The fallacy of the single cause occurs when it is assumed that there is a single, simple cause of an outcome when in reality, it may have been caused by a number of only jointly sufficient causes.
If it is said that “A causes B,” it is rarely that B is caused only by A, but usually, there are other things that cause B simultaneously with A that are not explicitly mentioned. Assuming that only A causes B from the statement without further consideration is the single-cause fallacy.
A common case we often see in flat Earth communities is about meteors and the reentry of spacecraft. It is said that meteor burns because of the presence of Earth’s atmosphere. Then flat-Earthers erroneously concluded that the presence of Earth’s atmosphere is the only thing that causes a meteor to burn. Therefore, they say, it must be impossible for a spacecraft to reenter Earth’s atmosphere. In reality, there are other factors involved, including the speed, the material compositions, the size, etc.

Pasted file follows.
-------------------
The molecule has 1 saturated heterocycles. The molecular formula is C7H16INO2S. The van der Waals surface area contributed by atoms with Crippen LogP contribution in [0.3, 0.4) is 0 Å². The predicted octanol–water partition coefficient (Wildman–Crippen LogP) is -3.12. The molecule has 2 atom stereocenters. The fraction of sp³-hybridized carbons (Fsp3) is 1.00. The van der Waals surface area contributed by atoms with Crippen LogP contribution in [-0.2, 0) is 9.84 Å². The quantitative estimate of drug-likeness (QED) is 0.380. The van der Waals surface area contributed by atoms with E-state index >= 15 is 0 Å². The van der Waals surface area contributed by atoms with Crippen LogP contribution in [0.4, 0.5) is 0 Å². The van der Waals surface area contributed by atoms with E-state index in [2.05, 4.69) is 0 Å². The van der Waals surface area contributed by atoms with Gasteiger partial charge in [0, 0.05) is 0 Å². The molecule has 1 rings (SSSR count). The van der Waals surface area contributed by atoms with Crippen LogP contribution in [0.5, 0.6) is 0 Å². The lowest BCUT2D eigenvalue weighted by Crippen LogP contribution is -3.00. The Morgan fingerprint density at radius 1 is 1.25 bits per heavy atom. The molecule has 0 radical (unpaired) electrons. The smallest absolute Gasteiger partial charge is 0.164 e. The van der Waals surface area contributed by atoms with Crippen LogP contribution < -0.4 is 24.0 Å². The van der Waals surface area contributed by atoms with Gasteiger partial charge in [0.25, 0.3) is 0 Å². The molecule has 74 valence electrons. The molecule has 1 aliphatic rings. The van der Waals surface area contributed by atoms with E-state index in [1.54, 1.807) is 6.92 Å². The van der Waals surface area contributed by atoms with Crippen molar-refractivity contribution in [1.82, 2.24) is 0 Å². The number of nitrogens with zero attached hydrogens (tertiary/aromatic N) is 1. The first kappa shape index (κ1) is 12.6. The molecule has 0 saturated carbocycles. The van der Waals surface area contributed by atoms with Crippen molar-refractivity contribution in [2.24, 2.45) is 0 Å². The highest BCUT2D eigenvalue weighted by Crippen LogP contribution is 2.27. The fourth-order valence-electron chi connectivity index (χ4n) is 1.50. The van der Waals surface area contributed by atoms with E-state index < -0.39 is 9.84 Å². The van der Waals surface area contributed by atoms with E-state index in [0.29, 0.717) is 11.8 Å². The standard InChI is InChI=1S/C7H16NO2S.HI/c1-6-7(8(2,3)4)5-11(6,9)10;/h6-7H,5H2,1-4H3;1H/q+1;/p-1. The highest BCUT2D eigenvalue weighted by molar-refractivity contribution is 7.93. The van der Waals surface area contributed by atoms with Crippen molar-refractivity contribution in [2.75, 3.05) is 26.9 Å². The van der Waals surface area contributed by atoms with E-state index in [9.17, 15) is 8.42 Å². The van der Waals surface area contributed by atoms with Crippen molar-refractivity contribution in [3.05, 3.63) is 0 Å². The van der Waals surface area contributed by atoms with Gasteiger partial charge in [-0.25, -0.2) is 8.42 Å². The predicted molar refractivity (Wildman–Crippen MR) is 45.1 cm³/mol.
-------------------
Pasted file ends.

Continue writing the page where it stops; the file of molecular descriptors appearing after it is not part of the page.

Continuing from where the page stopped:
If we say a glass window is broken because someone threw something at it, it does not mean it is the only cause. Other factors also determine the outcome. For example, the type of object being thrown, its weight, speed, the thickness of the glass, etc. Using the same “logic” that these flat-Earthers use, we can “conclude” that throwing a crumpled paper to a glass window must also break it.
- Fallacy of the single cause – Wikipedia
- Causal reductionism – Logically Fallacious
- Oversimplified cause fallacy – Logically Fallacious